January started off with quite the busy schedule and it hasn’t let up yet. So much to do so little time! Viva la Turret has turned out to be a critical success and people are enjoying it so that’s great. Coming right off the heels of that I wanted to update Tilt to Live HD with Game Center support. It came, and we screwed up (again) :[. There’s a bug with the scoring that cropped up after I added a last minute fix to a less serious bug involving double vortexes. We do have a thorough test plan for our releases, but given the small amount of features/fixes in this one we didn’t exercise all of them. Hah, the code goblins struck again.
What’s funny is there have been moments throughout the year when I look around and realize how freaking awesome things are going. I feel like we’re on a roll and it’s like racking up a crazy combo in some shooting game. Release done and shipped. BAM. Release done and shipped. BAM. ANOTHER Release done and shipped. BAM! That is usually the very moment a dreadful thing occurs. Usually involving HD. And it’s already live and tanking our reviews. It certainly takes the wind out of my sails.
No developer wants to be seen as someone who writes ‘buggy software', so it’s something I’m striving to improve. So what am I working on as of late?
One Man Left
We’ve got an update in for Tilt to Live HD submitted this past Friday to fix the scoring bugs. We’re also wrapping up testing on Viva la Turret HD and it’s proven to be pretty fun, yet still feel slightly different compare to the iPhone counterpart. Also got some other stuff in the pipeline for Tilt to Live that may or may not come to fruition.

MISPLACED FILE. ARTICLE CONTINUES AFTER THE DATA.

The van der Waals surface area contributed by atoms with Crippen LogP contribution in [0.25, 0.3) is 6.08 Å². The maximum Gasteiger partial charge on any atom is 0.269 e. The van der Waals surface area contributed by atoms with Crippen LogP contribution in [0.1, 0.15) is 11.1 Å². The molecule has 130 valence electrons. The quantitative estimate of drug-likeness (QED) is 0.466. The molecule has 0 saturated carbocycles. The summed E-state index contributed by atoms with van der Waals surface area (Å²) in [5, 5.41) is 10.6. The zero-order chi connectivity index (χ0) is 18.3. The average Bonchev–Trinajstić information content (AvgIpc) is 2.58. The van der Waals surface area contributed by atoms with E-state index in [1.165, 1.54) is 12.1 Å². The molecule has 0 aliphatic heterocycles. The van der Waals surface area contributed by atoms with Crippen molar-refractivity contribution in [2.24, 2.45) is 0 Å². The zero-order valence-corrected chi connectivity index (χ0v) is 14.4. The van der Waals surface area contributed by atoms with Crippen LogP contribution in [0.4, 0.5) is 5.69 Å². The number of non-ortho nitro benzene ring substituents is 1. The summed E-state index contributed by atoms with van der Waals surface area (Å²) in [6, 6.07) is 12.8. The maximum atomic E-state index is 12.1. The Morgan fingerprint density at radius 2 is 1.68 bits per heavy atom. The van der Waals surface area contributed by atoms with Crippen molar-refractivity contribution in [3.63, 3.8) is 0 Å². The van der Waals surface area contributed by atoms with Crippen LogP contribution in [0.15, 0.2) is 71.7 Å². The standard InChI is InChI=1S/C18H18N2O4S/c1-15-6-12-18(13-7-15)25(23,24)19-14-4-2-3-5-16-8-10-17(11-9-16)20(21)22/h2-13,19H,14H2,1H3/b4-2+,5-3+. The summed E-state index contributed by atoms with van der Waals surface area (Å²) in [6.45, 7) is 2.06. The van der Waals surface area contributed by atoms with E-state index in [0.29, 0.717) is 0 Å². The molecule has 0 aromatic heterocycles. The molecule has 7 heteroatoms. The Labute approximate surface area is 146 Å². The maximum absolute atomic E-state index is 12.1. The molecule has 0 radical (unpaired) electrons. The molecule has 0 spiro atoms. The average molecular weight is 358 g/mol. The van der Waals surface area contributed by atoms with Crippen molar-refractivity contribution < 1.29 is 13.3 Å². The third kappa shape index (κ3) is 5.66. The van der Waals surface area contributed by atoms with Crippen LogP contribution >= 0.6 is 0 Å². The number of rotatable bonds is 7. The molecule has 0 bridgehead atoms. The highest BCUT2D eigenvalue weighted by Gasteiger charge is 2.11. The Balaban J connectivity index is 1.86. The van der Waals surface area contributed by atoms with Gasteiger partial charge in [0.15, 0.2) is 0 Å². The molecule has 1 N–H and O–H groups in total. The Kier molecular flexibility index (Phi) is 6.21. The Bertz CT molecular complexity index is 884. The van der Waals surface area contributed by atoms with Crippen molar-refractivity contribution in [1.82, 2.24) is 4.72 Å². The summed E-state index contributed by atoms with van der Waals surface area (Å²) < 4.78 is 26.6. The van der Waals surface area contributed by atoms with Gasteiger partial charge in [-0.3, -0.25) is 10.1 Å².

So I decided this year to make more time to code outside the daily projects of OML. Every few nights I’ll get back into the swing of Blitzmax and started poking around with a game framework I had written for it years ago. It was written when I was in college and it shows. It’s very ‘academic' feeling when using it. I was pleasantly surprised at how flexible it was, but there’s a lot of tedious code to write to get a ‘blank project' up and running. I guess back then I had oodles of time, haha (not). I also got it compiling on OS X, so having two clients on different OSes talk to a windows server with minimal fuss was a neat thing to see :).
I think my next steps will be to rip out the WxWidgets integration I did back then, using Brucey’s module. I had originally intended to code in an integrated editor with the game Unreal Engine-style, but recently decided against it for simplicity’s sake. I’m just going to fork the current codebase and create a dedicated editor out of it while having a ‘game' branch that is hopefully more lean and mean.
I haven’t begun any actually coding yet, but I’ve been toying with the idea of creating a 2D editor using Cocoa/Objective-C and OpenGL. I’m currently working on some preliminary stuff for “Game 2”, and intend on trying to keep it mostly C++. With that said, writing an editor on the Mac using Objective-C would give me the bonus of re-using a lot of the game code in it for handling things like rendering, input, etc. It wouldn’t be difficult but I guess it comes down to time. Cocoa seems like a really nice UI library, but I’ll admit I’ve never done much of anything in UIKit beyond hooking up an OpenGL view to the window and going back to XCode, haha.
Where as, if I were to just leverage the code I had written in Blitzmax with WxWidgets I can kind of hit the ground running in creating editing tools for Game 2, as well as making the tools cross platform. The drawback being I’m using 2 separate code bases and 2 separate languages. Although, I think I’m just blowing that out of proportion since a Cocoa editor would most likely be a fork anyway. It would certainly provide me the freedom of just messing with the internal model of how objects are structured since I wouldn’t be concerned about game code. When doing editors in the past I found trying to get relevant data out of game objects to manipulate in an editor went against a lot of the encapsulation and designs in place for the actual game. So this may be the better long term route.
Cocoa? Blitzmax? Jury is still out on that one. I also don’t think I can make a fair judgement until I actually try coding some basic tool using Cocoa UI on the Mac. And why Blitzmax? Well, it’s just that I happened to code in it for years so I’m using what I know. And it’s nice. Too bad there isn’t a good native mac editor for it. I use Blide (running in a Windows XP VM) for Blitzmax coding.